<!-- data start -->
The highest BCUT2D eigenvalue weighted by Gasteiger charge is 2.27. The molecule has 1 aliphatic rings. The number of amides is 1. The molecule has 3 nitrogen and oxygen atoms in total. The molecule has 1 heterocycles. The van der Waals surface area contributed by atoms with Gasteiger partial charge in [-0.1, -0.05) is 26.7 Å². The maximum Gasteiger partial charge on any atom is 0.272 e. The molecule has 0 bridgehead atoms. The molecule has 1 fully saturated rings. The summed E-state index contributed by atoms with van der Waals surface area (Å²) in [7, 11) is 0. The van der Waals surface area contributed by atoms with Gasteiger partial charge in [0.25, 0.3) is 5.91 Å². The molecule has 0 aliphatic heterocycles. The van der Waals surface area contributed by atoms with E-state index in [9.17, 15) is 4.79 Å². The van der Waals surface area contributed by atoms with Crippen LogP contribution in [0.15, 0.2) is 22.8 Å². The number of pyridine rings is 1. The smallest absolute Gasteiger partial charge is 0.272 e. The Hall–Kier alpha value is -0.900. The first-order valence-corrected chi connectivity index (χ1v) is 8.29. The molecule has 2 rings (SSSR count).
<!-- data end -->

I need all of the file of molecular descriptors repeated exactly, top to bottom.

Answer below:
The highest BCUT2D eigenvalue weighted by Gasteiger charge is 2.27. The molecule has 1 aliphatic rings. The number of amides is 1. The molecule has 3 nitrogen and oxygen atoms in total. The molecule has 1 heterocycles. The van der Waals surface area contributed by atoms with Gasteiger partial charge in [-0.1, -0.05) is 26.7 Å². The maximum Gasteiger partial charge on any atom is 0.272 e. The molecule has 0 bridgehead atoms. The molecule has 1 fully saturated rings. The summed E-state index contributed by atoms with van der Waals surface area (Å²) in [7, 11) is 0. The van der Waals surface area contributed by atoms with Gasteiger partial charge in [0.25, 0.3) is 5.91 Å². The molecule has 0 aliphatic heterocycles. The van der Waals surface area contributed by atoms with E-state index in [9.17, 15) is 4.79 Å². The van der Waals surface area contributed by atoms with Crippen LogP contribution in [0.15, 0.2) is 22.8 Å². The number of pyridine rings is 1. The smallest absolute Gasteiger partial charge is 0.272 e. The Hall–Kier alpha value is -0.900. The first-order valence-corrected chi connectivity index (χ1v) is 8.29. The molecule has 2 rings (SSSR count).